The Conundrum of the Ubiquitous Solicitor’s License Saga: Has the Spectre Created by the Supreme Court Come to Haunt Pupils in Klu v Laryea?
The Court of Appeal has delivered an unanimous decision in a suit regarding the scope of a pupil’s duties whilst serving pupillage. The...

A: INTRODUCTION

The Court of Appeal, Greater Accra Region, sitting at Accra (Coram: Dennis Adjei, Avril Lovelace-Johnson (as she then was), and Kwofie, JJ.A) has delivered a unanimous decision in a suit intitled Abraham Okan Klu v Joseph Agyei Laryea[1] regarding the scope of a pupil’s duties whilst serving pupillage. The Court consequently declared as a nullity, proceedings in which a lawyer serving her pupillage and had not yet obtained a practicing license had participated. The Supreme Court had in two earlier decisions intituled Ex parte Teriwajah and Henry Nuertey Korboe v Francis Amosah reached  similar conclusions and given judgment against a lawyer who had participated in court proceedings while he had not yet renewed his solicitor’s license. The entire proceedings the lawyer participated in were declared a nullity by the apex Court. This article seeks to explore the effect the Court of Appeal’s decision in Klu v Laryea portends for the pupillage system and the practice of law in Ghana.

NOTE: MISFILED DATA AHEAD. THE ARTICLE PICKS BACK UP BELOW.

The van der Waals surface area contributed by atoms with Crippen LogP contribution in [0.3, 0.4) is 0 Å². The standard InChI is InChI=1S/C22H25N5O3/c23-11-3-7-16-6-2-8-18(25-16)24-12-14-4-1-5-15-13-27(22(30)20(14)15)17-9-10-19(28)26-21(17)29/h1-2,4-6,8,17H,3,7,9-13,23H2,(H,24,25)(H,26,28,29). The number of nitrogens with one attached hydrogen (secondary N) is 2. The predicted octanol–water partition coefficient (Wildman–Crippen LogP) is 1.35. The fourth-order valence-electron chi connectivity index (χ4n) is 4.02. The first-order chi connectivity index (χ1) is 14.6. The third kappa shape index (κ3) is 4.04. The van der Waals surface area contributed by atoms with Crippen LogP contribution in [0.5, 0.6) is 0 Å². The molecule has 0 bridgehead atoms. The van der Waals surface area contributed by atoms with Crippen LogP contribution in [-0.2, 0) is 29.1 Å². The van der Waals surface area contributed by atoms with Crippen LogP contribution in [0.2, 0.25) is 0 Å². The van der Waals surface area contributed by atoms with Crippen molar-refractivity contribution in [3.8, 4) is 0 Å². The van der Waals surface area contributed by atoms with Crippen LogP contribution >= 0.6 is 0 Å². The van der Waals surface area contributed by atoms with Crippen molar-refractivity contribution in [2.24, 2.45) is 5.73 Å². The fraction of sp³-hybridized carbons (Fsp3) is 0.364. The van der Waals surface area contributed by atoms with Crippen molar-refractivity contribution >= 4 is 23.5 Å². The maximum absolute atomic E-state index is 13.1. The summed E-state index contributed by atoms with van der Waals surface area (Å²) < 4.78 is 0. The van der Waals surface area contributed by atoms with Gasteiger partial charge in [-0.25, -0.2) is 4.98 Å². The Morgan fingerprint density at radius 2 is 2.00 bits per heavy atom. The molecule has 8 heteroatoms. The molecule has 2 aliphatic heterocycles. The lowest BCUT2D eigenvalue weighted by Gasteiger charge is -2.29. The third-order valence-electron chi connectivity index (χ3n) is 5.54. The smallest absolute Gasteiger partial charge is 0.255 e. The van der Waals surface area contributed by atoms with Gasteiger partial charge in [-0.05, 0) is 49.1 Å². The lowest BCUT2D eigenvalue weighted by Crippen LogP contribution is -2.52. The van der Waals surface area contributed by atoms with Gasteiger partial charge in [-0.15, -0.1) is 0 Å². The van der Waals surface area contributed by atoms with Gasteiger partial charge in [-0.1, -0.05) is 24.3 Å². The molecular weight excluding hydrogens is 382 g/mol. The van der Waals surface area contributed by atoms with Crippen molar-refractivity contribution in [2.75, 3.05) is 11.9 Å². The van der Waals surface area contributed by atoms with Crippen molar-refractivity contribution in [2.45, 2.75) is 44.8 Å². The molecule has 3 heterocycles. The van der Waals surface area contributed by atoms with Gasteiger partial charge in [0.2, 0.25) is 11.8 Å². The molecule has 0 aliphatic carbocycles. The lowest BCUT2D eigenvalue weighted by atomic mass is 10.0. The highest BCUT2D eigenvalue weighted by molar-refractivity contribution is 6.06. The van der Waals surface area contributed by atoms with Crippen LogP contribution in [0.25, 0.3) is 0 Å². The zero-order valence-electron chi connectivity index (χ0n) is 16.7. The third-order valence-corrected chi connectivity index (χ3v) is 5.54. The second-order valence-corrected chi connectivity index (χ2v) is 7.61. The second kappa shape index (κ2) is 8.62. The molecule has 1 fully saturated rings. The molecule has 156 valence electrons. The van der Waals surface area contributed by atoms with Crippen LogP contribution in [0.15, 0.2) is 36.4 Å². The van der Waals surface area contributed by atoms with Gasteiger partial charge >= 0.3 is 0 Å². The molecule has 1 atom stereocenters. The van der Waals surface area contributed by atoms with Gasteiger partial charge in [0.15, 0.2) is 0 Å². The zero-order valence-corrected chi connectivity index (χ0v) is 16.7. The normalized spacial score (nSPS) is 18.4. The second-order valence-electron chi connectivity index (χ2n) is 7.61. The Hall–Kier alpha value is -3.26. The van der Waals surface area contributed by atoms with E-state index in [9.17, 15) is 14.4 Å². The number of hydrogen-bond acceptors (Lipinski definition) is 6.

B: THE CASE: KLU V. LARYEA

The plaintiff/respondent in the suit issued a writ at the High Court against the defendants/appellants as head and elder of a certain family. The defendants raised an objection to the plaintiff’s capacity to sue. The High Court took evidence on the issue of the plaintiff’s capacity and the trial judge ruled that the plaintiff had the requisite capacity to institute the action. Subsequently, the defendants’ lawyer filed an application to interrogate the capacity of one of the lawyers handling the case for the plaintiff. The defendants’ lawyer argued that, one Stella Adu-Duodu, who had been representing the plaintiff in the suit was a pupil, and therefore, did not have a solicitor’s license. As a result, the defendants’ lawyer argued further, the said lawyer Stella Adu-Duodu did not have the requisite capacity to represent the plaintiff as lawyer. 

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